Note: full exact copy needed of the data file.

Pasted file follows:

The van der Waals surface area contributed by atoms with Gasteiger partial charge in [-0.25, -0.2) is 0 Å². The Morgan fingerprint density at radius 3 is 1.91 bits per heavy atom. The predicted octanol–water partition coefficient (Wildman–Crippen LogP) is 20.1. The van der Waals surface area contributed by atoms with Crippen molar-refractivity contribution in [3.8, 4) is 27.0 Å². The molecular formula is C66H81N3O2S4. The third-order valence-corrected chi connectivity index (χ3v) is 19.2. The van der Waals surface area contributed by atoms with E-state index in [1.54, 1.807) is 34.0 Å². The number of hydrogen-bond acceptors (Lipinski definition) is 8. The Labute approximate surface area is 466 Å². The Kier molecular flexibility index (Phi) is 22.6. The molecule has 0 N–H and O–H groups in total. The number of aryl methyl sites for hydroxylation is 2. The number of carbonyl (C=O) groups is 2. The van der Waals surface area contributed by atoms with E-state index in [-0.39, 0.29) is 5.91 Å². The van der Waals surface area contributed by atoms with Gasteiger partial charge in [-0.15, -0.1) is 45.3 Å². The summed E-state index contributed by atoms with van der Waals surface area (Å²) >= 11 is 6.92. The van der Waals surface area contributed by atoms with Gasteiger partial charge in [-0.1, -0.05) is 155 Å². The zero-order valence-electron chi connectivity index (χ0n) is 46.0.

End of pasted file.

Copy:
The van der Waals surface area contributed by atoms with Gasteiger partial charge in [-0.25, -0.2) is 0 Å². The Morgan fingerprint density at radius 3 is 1.91 bits per heavy atom. The predicted octanol–water partition coefficient (Wildman–Crippen LogP) is 20.1. The van der Waals surface area contributed by atoms with Crippen molar-refractivity contribution in [3.8, 4) is 27.0 Å². The molecular formula is C66H81N3O2S4. The third-order valence-corrected chi connectivity index (χ3v) is 19.2. The van der Waals surface area contributed by atoms with E-state index in [1.54, 1.807) is 34.0 Å². The number of hydrogen-bond acceptors (Lipinski definition) is 8. The Labute approximate surface area is 466 Å². The Kier molecular flexibility index (Phi) is 22.6. The molecule has 0 N–H and O–H groups in total. The number of aryl methyl sites for hydroxylation is 2. The number of carbonyl (C=O) groups is 2. The van der Waals surface area contributed by atoms with E-state index in [-0.39, 0.29) is 5.91 Å². The van der Waals surface area contributed by atoms with Gasteiger partial charge in [-0.15, -0.1) is 45.3 Å². The summed E-state index contributed by atoms with van der Waals surface area (Å²) >= 11 is 6.92. The van der Waals surface area contributed by atoms with Gasteiger partial charge in [-0.1, -0.05) is 155 Å². The zero-order valence-electron chi connectivity index (χ0n) is 46.0.